There’s a pear in there …

… and apple as well.

Australians who spent their childhood here will be able to make sense of the above; it’s not so clever that further discussion is warranted!

For most of my life, I haven’t been a fan of pears; in fact, at kindergarten I used to be in dread that the mid-morning serve of fruit would include one or more pieces of pear. Anyway, my palate eventually got over it and I now enjoy slices of pear in a salad or on a pizza – think blue cheese, caramelised onions, rocket leaves and walnut pieces; poached pears – red wine in cool weather, chardonnay in summer; and baked pears.

We bought some beurre bosc pears at Toscano’s last week and by Monday they were ripe enough to be eaten. As the oven was going to be used to cook the garlic and lemon marylands, I decided to bake the pears; besides, that would be the kitchen hand’s preference. Here is the recipe.


3 ripe-but-firm pears (Beurre Bosc, Williams, Red Sensation or Rouge d’Anjou)
1 vanilla bean
2 tsp butter
2 tbsp caster sugar
zest and juice of an orange
25ml brandy


  1. Preheat oven to 150C-160C.
  2. Peel, halve and core the pears. Choose an ovenproof dish in which the pears will fit snugly and place the pears in the dish.
  3. Split the vanilla bean lengthwise, cut into ‘toothpicks’ and distribute across the base of the dish. Sprinkle sugar and small knobs of butter over pears, add the zest and liquids and cover with aluminium foil.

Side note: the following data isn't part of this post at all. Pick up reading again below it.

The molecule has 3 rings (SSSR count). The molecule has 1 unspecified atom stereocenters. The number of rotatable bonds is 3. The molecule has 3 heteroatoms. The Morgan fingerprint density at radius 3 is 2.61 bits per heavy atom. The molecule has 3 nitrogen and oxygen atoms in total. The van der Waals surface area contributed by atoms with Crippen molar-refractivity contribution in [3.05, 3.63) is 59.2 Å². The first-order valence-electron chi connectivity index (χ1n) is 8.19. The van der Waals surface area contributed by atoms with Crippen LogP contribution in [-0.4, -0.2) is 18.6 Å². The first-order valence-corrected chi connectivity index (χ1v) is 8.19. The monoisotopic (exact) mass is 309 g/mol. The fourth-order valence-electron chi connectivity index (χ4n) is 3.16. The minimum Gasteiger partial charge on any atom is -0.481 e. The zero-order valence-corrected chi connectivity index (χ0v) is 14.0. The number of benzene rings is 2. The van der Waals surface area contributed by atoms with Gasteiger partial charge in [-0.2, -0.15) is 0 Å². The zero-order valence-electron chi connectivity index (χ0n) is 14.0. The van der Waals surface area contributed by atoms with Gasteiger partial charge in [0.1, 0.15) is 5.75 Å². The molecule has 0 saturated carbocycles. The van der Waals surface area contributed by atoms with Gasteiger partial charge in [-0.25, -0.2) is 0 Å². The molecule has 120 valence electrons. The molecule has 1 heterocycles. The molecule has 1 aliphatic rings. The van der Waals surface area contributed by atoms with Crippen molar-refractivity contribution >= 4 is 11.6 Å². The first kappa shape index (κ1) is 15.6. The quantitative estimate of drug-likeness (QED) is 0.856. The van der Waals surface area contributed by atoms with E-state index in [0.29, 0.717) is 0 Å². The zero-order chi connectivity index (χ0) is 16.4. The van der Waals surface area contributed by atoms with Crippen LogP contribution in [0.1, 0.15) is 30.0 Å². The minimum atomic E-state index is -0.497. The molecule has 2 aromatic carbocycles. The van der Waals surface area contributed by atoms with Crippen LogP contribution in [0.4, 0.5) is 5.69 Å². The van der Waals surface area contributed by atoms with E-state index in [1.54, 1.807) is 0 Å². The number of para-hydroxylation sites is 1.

4. Place in the oven and cook for 1-1¼ hours, turning the pear halves after 35-40 minutes. Remove the foil and bake uncovered for another 20 minutes or so. When the pears are starting to turn golden brown and the cooking juices have reduced to a thick syrup, they are ready.
  5. Allow to cool a little before serving, possibly with a small amount of cream or vanilla ice-cream.

I suspect the kitchen hand – my darling wife – may have been generous with the butter.  The syrup had not caramelised to the usual extent and the mouthfeel of this batch was slightly greasy to my palate. They were tasty enough but I had bought one extra pear and I knew I wouldn’t want to eat my entire share of the plentiful leftovers. Overnight, my mind turned to cake as the preferred destiny of the pear pieces and their syrup.

After some fruitless internet exploration, I decided to adapt my fresh apple cake recipe, as set out in my April 2014 post of that name.

I gently heated the dish of pears in the oven, until the syrup was runny. I transferred the pear to a plate – to be roughly chopped when cool – and tipped the syrup and solids into a sieve over a bowl. After weighing the strained syrup, I reduced both the amount of butter to be melted for the cake and the amount of raw sugar (and there was no need for any brandy or caster sugar). To top up the fruit content, I grated a peeled, smallish Granny Smith apple – grated to make it cook quicker and because I wanted the pear to be the visual and textural hero of the cake.

Sounds like an excess of fuss and bother – unless you’re a bit obsessive like me – but it did produce a delicious cake. One half was set aside for Maggie to share with work colleagues, the other to be consumed at home over the next few days.

Pear cake 1   Pear cake 2


About rmgtravelsandfood

Maggie and I were both born in the early 1950s and we live in Melbourne, Australia. This blog is mainly devoted to our shared passions for travel and fine dining at home. Recently, I added Australian politics to the scope of the blog, inspired by the election of a Labor Government at a national level. Rick Grounds
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